Pakistan: A country surrounded by danger of continued uncertainty
By Farhan Bokhari , Special to Gulf News
Islamabad: Pakistan's decision to finally award the contract for the management of its Gwadar port near the Iranian border, marks an important step for the country's ambitious plans for future growth.
Gwadar, Pakistan's third largest deep water port, is just 70 kilometres short of the Iranian border and located strategically overseeing the mouth of the Arabian Gulf.
It is located in an area which is close to the venue for Pakistan's future plans to build an ambitious new gas pipeline which is meant to transport gas from Iran, as well as being near a venue for laying down a new network of railroads reaching out to landlocked central Asia.
All in oil, the choice of a venue for a new port development could not have been better placed than Gwadar. For Pakistan's financial markets, the successful completion of a contract for management of Gwadar, essentially pulls together important elements of the Pakistani government's plans to consolidate the country's economic recovery of recent years.
But as the Pakistani government-backed contract for Gwadar gets underway, the savviest analysts would be looking at important milestones along the way to be convinced of long term success.
One element on this road would indeed be the extent to which Chinese companies would eventually come in large droves to join the network of new business developments around Gwadar.
The Chinese government has made a substantial contribution towards this end, having provided almost 80 per cent of the financing for Gwadar's total investment of about $250 million.
Ultimately, if Chinese companies indeed come up to Pakistan's expectation and sign up to establish a large network of warehouses around the Gwadar port, for stepping up supplies of goods to and from the Middle Eastern region, the long term prospects would indeed appear promising.
But much depends on the ways in which at least three key parameters come together.
First, Pakistan has to move ahead decisively for a quick resolution of the state of tumultuous politics in Baluchistan province, where an insurgency led by tribal separatists has made the headlines in the past few years. Dissident groups from that province continue to demand more economic rights for Baluchistan. As long as this dispute festers away without a full resolution, the future of Gwadar would remain surrounded with uncertainty, as the danger of periodic unrest would prevail.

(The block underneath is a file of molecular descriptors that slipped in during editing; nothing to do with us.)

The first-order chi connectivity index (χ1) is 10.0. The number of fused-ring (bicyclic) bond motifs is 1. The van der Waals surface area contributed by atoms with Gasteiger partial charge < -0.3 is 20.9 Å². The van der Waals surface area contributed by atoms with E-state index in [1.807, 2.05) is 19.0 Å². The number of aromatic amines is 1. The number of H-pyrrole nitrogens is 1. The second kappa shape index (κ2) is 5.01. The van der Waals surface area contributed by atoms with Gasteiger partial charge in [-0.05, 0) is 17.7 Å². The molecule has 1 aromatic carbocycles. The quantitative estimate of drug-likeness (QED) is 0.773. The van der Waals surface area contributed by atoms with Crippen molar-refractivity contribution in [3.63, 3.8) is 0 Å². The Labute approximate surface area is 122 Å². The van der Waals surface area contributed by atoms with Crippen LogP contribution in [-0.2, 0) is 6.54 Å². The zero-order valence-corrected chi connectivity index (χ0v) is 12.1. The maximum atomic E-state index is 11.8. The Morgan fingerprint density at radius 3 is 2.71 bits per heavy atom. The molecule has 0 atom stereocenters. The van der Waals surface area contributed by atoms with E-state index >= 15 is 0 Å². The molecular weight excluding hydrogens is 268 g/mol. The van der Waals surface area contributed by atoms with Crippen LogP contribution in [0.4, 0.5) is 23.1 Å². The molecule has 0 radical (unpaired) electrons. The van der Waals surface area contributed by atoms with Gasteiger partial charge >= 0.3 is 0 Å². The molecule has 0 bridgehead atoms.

Second, Pakistan has to continue pressing ahead with its economic reforms so as to attract new investments. So far, the south Asian country has had some success towards this end, following the economic recovery which is now in its third year. But that recovery would remain incomplete as long as reforms which tackle the remaining challenges, are not put in motion.
For many prospective investors coming to Pakistan, issues ranging from periodic energy shortages to the gaps in the working of the tax collection system, remain formidable issues.
While some of these areas may have undergone relative improvement by comparison to a few years ago, that improvement nevertheless is relative. For world class investors, there is no compulsion to necessarily commit themselves to one country. Across Asia, there are a number of destinations for investors which offer much more promise than Pakistan for prospective investors.
Finally, Pakistan may have come a long way in its reform plan and yet it remains a country surrounded by the danger of continued uncertainty.
The biggest challenges linked to such uncertainty, remain the gaps surrounding Pakistan's politics and the unresolved challenge of the military's role in running the country.
However, the refusal by General Pervez Musharraf, Pakistan's military ruler, to step down from the powerful position of the chief of military staff and continue only as a civilian ruler, has not only aggravated Pakistan's political crisis.
But such questions do reveal the gaps surrounding Pakistan's future which simply can not be filled even with a successful event as large as the story of Gwadar.
- The writer is a journalist based in Pakistan.